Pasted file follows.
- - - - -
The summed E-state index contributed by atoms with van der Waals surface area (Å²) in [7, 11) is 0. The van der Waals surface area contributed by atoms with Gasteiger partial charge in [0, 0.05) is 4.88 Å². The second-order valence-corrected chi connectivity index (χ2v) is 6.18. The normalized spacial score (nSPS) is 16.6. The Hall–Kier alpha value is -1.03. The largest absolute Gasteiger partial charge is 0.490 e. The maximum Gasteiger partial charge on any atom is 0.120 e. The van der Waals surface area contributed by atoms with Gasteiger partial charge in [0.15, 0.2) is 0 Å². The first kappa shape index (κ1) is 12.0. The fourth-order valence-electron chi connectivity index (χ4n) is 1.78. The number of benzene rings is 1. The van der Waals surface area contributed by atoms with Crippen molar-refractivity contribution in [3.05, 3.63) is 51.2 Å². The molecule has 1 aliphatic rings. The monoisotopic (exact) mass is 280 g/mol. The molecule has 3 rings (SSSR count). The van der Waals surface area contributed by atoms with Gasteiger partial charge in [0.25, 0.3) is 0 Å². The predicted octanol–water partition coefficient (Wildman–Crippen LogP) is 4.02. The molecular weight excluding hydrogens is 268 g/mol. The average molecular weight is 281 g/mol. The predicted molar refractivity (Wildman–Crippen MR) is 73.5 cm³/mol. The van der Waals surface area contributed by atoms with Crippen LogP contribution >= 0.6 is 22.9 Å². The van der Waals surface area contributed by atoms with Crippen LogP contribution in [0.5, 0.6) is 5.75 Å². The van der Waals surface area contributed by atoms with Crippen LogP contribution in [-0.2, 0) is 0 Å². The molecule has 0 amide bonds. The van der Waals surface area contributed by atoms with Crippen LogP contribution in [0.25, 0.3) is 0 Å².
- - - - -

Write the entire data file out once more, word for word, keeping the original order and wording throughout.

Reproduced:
The summed E-state index contributed by atoms with van der Waals surface area (Å²) in [7, 11) is 0. The van der Waals surface area contributed by atoms with Gasteiger partial charge in [0, 0.05) is 4.88 Å². The second-order valence-corrected chi connectivity index (χ2v) is 6.18. The normalized spacial score (nSPS) is 16.6. The Hall–Kier alpha value is -1.03. The largest absolute Gasteiger partial charge is 0.490 e. The maximum Gasteiger partial charge on any atom is 0.120 e. The van der Waals surface area contributed by atoms with Gasteiger partial charge in [0.15, 0.2) is 0 Å². The first kappa shape index (κ1) is 12.0. The fourth-order valence-electron chi connectivity index (χ4n) is 1.78. The number of benzene rings is 1. The van der Waals surface area contributed by atoms with Crippen molar-refractivity contribution in [3.05, 3.63) is 51.2 Å². The molecule has 1 aliphatic rings. The monoisotopic (exact) mass is 280 g/mol. The molecule has 3 rings (SSSR count). The van der Waals surface area contributed by atoms with Gasteiger partial charge in [0.25, 0.3) is 0 Å². The predicted octanol–water partition coefficient (Wildman–Crippen LogP) is 4.02. The molecular weight excluding hydrogens is 268 g/mol. The average molecular weight is 281 g/mol. The predicted molar refractivity (Wildman–Crippen MR) is 73.5 cm³/mol. The van der Waals surface area contributed by atoms with Crippen LogP contribution >= 0.6 is 22.9 Å². The van der Waals surface area contributed by atoms with Crippen LogP contribution in [0.5, 0.6) is 5.75 Å². The van der Waals surface area contributed by atoms with Crippen LogP contribution in [-0.2, 0) is 0 Å². The molecule has 0 amide bonds. The van der Waals surface area contributed by atoms with Crippen LogP contribution in [0.25, 0.3) is 0 Å².